Basic rules to correctly apply the Good Laboratory Practice for analytical methods

Roland Rajroop replies in the  paper “Quality Assurance – Fundamentals of the Analytical Chemistry Laboratory” on the Pharmaceutical Canada magazine.

Analytical Methods

The use of an analytical method is to provide the user with concise and accurate instructions to qualitatively or quantitatively pursue a physical or chemical analysis of a component or components in a raw material, bulk or finished product. Analytical methods are chosen based on many variables. Choices depends on the concentration or level of active present in the formulation, interferences from the surrounding formulation matrix, type of instrumentation to be used, cost, time, safety, environmental conditions, etc. The use of an analytical method to test for a fluoride assay may not work the same for the fluoride ion at high and low concentrations. If analytical methods are designed for in-house use, lengthy and well-documented validation studies have to be conducted by the R&D group to ensure consistency in the recovery of the results. Most analytical testing laboratories use official methods published by many international organizations and government agencies. The test methods initiated by these organizations have been put through strict, thorough, controlled and robust testing to ensure workability before being published. Some of these organizations include:

(a) USP – United States Pharmacopoeia
(b) AOAC – Association of Official Analytical Chemists 
(e) CTFA – Cosmetics, Toiletries and Fragrances Association
(d) ASTM – American Society for Testing and Materials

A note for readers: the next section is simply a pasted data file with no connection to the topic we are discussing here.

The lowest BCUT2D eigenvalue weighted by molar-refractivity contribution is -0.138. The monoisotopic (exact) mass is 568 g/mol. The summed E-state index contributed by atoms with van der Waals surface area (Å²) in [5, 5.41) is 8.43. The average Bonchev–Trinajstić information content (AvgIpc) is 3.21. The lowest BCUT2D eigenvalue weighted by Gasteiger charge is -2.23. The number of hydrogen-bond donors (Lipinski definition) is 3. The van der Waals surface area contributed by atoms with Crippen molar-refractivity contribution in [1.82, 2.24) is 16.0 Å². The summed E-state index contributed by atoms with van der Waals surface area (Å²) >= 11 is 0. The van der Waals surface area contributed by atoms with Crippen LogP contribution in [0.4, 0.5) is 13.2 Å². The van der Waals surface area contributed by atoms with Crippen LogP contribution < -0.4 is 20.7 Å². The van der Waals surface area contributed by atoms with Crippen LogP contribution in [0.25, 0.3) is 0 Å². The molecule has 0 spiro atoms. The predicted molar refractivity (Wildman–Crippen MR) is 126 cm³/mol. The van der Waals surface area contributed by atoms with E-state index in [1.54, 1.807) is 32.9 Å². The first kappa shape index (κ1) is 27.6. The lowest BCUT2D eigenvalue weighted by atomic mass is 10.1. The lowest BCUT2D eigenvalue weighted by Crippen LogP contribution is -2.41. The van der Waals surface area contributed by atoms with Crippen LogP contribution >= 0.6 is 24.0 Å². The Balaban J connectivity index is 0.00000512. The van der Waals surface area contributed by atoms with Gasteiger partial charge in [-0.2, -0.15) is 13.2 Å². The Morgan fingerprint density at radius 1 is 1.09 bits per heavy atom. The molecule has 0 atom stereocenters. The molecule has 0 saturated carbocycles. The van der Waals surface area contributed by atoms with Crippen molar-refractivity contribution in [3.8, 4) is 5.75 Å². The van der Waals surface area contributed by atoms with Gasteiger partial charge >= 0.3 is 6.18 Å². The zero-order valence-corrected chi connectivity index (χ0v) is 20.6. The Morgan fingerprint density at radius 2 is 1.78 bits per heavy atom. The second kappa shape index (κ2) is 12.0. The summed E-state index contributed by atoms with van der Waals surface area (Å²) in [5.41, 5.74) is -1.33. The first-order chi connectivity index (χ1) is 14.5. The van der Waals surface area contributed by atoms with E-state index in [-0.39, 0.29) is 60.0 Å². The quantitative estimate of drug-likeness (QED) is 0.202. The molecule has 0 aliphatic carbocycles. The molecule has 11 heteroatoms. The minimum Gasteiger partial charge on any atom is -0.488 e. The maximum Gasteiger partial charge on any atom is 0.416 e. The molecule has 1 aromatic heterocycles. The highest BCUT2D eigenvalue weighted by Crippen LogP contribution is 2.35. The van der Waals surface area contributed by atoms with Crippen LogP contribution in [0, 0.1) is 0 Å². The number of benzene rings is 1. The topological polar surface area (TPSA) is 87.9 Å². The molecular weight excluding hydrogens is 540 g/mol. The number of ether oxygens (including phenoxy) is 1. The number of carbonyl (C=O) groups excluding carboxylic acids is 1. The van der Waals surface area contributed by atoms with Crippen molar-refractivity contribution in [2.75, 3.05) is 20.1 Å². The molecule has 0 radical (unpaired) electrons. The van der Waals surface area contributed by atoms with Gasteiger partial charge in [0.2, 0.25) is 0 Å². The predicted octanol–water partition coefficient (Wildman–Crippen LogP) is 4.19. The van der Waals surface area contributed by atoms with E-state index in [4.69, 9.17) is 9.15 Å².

Another ideal source of using validated analytical methods is from the customer or material supplier if your company is a contract manufacturer. However, to utilize these methods, a method transfer validation process must be implemented. To validate a transfer of a method from one laboratory to another is to have the two laboratories perform parallel testing on the same material. The laboratory being qualified will send their results, calculations, raw data, analytical charts, etc back to the experienced laboratory for review and evaluation. The laboratory performing the transfer of the method will review the results for precision and accuracy and determine if the results fall within the statistical acceptance criteria. If it does, the laboratory becomes qualified to use the transferred analytical method to perform the test.
In many cases, there is a temptation to deviate from a standard or official method. Any changes to be made must follow a change request procedure. The change request must be reviewed by the laboratory management to determine the reason for the change and the impact if any, on the analytical method.
Most times, the change request has to be forwarded to the originator of the method.
A re-validation of the method would have to be done to test the suitability and effectiveness of the change. If successful, the change request is approved and either the original method is recalled for revision and re-issue or a deviation is issued to make the change to the original method. In either case, the change request approval should be carefully filed in the event of an internal, customer or regulatory audit.